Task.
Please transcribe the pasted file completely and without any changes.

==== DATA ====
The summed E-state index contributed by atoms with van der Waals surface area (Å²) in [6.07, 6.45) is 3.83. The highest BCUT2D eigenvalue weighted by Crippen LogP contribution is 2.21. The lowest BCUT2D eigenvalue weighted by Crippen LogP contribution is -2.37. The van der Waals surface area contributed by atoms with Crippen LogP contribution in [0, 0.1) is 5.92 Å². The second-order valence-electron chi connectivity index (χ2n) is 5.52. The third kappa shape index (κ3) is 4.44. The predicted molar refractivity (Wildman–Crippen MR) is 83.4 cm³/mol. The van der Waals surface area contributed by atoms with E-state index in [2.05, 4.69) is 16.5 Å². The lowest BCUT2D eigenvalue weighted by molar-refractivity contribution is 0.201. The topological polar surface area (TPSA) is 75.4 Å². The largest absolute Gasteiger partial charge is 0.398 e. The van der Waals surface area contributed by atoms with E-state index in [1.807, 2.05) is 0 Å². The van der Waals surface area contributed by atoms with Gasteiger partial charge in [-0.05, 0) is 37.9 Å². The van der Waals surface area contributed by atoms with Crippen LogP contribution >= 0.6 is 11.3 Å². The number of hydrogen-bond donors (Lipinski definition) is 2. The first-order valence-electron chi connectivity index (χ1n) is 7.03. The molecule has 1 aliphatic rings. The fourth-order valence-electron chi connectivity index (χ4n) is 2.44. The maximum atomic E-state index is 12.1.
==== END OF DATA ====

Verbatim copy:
The summed E-state index contributed by atoms with van der Waals surface area (Å²) in [6.07, 6.45) is 3.83. The highest BCUT2D eigenvalue weighted by Crippen LogP contribution is 2.21. The lowest BCUT2D eigenvalue weighted by Crippen LogP contribution is -2.37. The van der Waals surface area contributed by atoms with Crippen LogP contribution in [0, 0.1) is 5.92 Å². The second-order valence-electron chi connectivity index (χ2n) is 5.52. The third kappa shape index (κ3) is 4.44. The predicted molar refractivity (Wildman–Crippen MR) is 83.4 cm³/mol. The van der Waals surface area contributed by atoms with E-state index in [2.05, 4.69) is 16.5 Å². The lowest BCUT2D eigenvalue weighted by molar-refractivity contribution is 0.201. The topological polar surface area (TPSA) is 75.4 Å². The largest absolute Gasteiger partial charge is 0.398 e. The van der Waals surface area contributed by atoms with E-state index in [1.807, 2.05) is 0 Å². The van der Waals surface area contributed by atoms with Gasteiger partial charge in [-0.05, 0) is 37.9 Å². The van der Waals surface area contributed by atoms with Crippen LogP contribution >= 0.6 is 11.3 Å². The number of hydrogen-bond donors (Lipinski definition) is 2. The first-order valence-electron chi connectivity index (χ1n) is 7.03. The molecule has 1 aliphatic rings. The fourth-order valence-electron chi connectivity index (χ4n) is 2.44. The maximum atomic E-state index is 12.1.